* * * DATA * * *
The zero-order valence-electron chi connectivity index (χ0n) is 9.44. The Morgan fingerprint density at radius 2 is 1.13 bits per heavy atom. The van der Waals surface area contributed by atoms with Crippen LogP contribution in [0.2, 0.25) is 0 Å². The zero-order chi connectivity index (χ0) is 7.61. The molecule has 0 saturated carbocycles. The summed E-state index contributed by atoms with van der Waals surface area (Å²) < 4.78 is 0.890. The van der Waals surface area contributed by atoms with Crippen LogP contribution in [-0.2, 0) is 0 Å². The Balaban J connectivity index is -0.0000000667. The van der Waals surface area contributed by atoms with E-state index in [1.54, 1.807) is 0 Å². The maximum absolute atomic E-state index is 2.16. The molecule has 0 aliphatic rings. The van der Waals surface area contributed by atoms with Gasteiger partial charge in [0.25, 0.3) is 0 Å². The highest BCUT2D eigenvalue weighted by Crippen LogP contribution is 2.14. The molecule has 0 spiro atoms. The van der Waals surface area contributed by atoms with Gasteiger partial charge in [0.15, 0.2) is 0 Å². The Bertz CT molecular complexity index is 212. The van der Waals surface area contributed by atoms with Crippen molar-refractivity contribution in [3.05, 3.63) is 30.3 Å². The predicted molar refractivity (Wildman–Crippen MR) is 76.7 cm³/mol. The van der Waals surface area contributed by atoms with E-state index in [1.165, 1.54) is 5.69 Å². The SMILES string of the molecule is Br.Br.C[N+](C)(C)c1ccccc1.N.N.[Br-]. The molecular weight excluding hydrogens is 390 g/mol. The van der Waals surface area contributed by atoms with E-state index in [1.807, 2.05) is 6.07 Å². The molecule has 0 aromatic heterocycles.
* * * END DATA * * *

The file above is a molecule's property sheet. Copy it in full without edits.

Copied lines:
The zero-order valence-electron chi connectivity index (χ0n) is 9.44. The Morgan fingerprint density at radius 2 is 1.13 bits per heavy atom. The van der Waals surface area contributed by atoms with Crippen LogP contribution in [0.2, 0.25) is 0 Å². The zero-order chi connectivity index (χ0) is 7.61. The molecule has 0 saturated carbocycles. The summed E-state index contributed by atoms with van der Waals surface area (Å²) < 4.78 is 0.890. The van der Waals surface area contributed by atoms with Crippen LogP contribution in [-0.2, 0) is 0 Å². The Balaban J connectivity index is -0.0000000667. The van der Waals surface area contributed by atoms with E-state index in [1.54, 1.807) is 0 Å². The maximum absolute atomic E-state index is 2.16. The molecule has 0 aliphatic rings. The van der Waals surface area contributed by atoms with Gasteiger partial charge in [0.25, 0.3) is 0 Å². The highest BCUT2D eigenvalue weighted by Crippen LogP contribution is 2.14. The molecule has 0 spiro atoms. The van der Waals surface area contributed by atoms with Gasteiger partial charge in [0.15, 0.2) is 0 Å². The Bertz CT molecular complexity index is 212. The van der Waals surface area contributed by atoms with Crippen molar-refractivity contribution in [3.05, 3.63) is 30.3 Å². The predicted molar refractivity (Wildman–Crippen MR) is 76.7 cm³/mol. The van der Waals surface area contributed by atoms with E-state index in [1.165, 1.54) is 5.69 Å². The SMILES string of the molecule is Br.Br.C[N+](C)(C)c1ccccc1.N.N.[Br-]. The molecular weight excluding hydrogens is 390 g/mol. The van der Waals surface area contributed by atoms with E-state index in [1.807, 2.05) is 6.07 Å². The molecule has 0 aromatic heterocycles.